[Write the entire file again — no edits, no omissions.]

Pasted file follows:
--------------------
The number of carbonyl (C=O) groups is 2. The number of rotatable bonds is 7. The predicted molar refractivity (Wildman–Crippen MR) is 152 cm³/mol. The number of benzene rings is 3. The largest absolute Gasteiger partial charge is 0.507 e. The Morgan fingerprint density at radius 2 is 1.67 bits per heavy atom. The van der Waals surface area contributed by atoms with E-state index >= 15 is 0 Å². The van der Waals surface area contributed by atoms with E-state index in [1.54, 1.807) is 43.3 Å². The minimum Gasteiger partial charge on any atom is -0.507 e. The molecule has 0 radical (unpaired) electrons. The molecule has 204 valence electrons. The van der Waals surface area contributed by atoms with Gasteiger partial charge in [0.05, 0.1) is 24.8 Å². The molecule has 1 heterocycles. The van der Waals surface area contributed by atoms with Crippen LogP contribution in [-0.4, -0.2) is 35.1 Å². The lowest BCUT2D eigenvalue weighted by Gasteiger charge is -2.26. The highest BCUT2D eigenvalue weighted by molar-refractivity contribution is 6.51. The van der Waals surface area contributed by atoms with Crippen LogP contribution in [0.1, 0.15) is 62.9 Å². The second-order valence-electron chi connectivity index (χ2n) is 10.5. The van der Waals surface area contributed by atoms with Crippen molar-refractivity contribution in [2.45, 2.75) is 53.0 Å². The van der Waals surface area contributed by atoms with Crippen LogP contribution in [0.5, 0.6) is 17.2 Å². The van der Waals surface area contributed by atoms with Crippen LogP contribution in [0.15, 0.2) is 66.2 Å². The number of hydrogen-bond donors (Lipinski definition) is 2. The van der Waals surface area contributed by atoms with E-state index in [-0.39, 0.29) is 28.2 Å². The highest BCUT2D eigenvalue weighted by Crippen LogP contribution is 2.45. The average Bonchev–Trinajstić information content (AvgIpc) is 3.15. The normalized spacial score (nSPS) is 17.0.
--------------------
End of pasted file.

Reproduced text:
The number of carbonyl (C=O) groups is 2. The number of rotatable bonds is 7. The predicted molar refractivity (Wildman–Crippen MR) is 152 cm³/mol. The number of benzene rings is 3. The largest absolute Gasteiger partial charge is 0.507 e. The Morgan fingerprint density at radius 2 is 1.67 bits per heavy atom. The van der Waals surface area contributed by atoms with E-state index >= 15 is 0 Å². The van der Waals surface area contributed by atoms with E-state index in [1.54, 1.807) is 43.3 Å². The minimum Gasteiger partial charge on any atom is -0.507 e. The molecule has 0 radical (unpaired) electrons. The molecule has 204 valence electrons. The van der Waals surface area contributed by atoms with Gasteiger partial charge in [0.05, 0.1) is 24.8 Å². The molecule has 1 heterocycles. The van der Waals surface area contributed by atoms with Crippen LogP contribution in [-0.4, -0.2) is 35.1 Å². The lowest BCUT2D eigenvalue weighted by Gasteiger charge is -2.26. The highest BCUT2D eigenvalue weighted by molar-refractivity contribution is 6.51. The van der Waals surface area contributed by atoms with Crippen LogP contribution in [0.1, 0.15) is 62.9 Å². The second-order valence-electron chi connectivity index (χ2n) is 10.5. The van der Waals surface area contributed by atoms with Crippen molar-refractivity contribution in [2.45, 2.75) is 53.0 Å². The van der Waals surface area contributed by atoms with Crippen LogP contribution in [0.5, 0.6) is 17.2 Å². The van der Waals surface area contributed by atoms with Crippen LogP contribution in [0.15, 0.2) is 66.2 Å². The number of hydrogen-bond donors (Lipinski definition) is 2. The van der Waals surface area contributed by atoms with E-state index in [-0.39, 0.29) is 28.2 Å². The highest BCUT2D eigenvalue weighted by Crippen LogP contribution is 2.45. The average Bonchev–Trinajstić information content (AvgIpc) is 3.15. The normalized spacial score (nSPS) is 17.0.